If volunteers can manage to make ends meet, however, they often come away with valuable skills. Before Maya Gonzalez discovered Mile High Youth Corps in Denver, she wasn’t earning enough working in construction to support her wife and stepchildren. But there were opportunities in energy conservation, program coordinators told her.
“I didn’t know or care much about energy efficiency,” she says. “But they said, ‘You should look into it.’” She did, and through the program became an expert in LED lightbulbs and water-efficient toilets. “I didn’t know toilets mattered,” but by replacing an old model using upward of 1.6 gallons per flush with a new one using half that amount, “You can only imagine how much that saved on water bills,” she says.
What Ms. Gonzalez particularly loved was working with low-income residents. “I’m this Hispanic girl with tattoos – I grew up in the projects – and right away they get the sense I come from a certain background,” she says. “One client told me, ‘I love that it’s you walking in. You feel my pain.’ And, OK, that’s kind of stereotypical, but I’m glad they know they’re not getting judged. All of a sudden they’re making you breakfast while you change a lightbulb.”
Keeping volunteers in their own communities is ideal, says Mr. Barney, who, along with fellow commissioners, recommends creating federally funded fellowships. Under these, people interested in national service would be given a card they could take to any organization and say, “I’m here to help you, and this gives you everything you need to bring me on board.” This might help locals pinpoint sources of need in their neighborhoods.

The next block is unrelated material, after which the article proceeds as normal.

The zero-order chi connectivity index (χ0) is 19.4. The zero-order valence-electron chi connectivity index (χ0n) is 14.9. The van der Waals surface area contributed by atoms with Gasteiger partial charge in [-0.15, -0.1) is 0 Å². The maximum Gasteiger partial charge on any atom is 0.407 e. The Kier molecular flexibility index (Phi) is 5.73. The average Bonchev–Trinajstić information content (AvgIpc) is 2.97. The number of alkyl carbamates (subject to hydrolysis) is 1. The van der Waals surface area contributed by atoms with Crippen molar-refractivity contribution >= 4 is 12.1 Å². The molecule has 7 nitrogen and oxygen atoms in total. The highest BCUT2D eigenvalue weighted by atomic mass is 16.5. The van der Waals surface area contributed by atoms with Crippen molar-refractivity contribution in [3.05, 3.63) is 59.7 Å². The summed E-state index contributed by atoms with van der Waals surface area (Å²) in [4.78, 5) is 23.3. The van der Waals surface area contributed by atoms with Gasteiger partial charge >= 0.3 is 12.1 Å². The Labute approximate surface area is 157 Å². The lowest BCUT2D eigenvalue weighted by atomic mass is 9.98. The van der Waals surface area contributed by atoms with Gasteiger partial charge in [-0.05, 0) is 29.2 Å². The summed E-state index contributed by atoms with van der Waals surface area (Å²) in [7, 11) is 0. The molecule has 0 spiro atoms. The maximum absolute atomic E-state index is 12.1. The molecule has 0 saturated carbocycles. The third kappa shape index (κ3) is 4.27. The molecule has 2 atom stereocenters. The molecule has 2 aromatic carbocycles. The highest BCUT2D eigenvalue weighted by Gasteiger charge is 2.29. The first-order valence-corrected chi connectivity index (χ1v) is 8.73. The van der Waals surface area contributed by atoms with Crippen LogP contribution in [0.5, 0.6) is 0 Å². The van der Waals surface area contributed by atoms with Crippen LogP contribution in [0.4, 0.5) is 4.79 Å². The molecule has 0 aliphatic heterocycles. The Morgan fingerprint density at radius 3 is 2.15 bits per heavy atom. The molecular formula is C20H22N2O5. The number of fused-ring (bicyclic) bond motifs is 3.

Better civics education is key, too, the report stresses, since it teaches students how Americans have worked in the past for positive, fundamental change – and overcome efforts to thwart it. As the commissioners traveled the country, “nearly every conversation included a passionate call to improve civic education,” the report points out, noting that the federal government spends more than $3.2 billion for science, technology, engineering, and math programs, versus about $5 million annually on civics.
A handful of states has revamped these courses in ways that could serve as a model for the country. Illinois now requires classroom discussions of “current and controversial events,” and also encourages some volunteering. Florida law mandates that all middle schoolers get one semester of civics, and Massachusetts calls for its high schoolers to take part in at least one “nonpartisan” civics project.
“You need to have service learning opportunities, starting in kindergarten,” Mr. Barney says. “Our vision is that by the time a person graduates, someone will ask, ‘What is your plan to serve?’ and they’ll have a ready answer.”
As a mentor, Mr. Jennings helps his students think through such questions. Hearing their stories helps him point them toward a path that’s right for them. He still aches, though, for the friends and family who didn’t qualify, or weren’t chosen, for programs that have altered the course of his life.
“My story isn’t unique – a lot of folks face adversity at a young age. Opportunity,” he adds, “is the fork in the road.”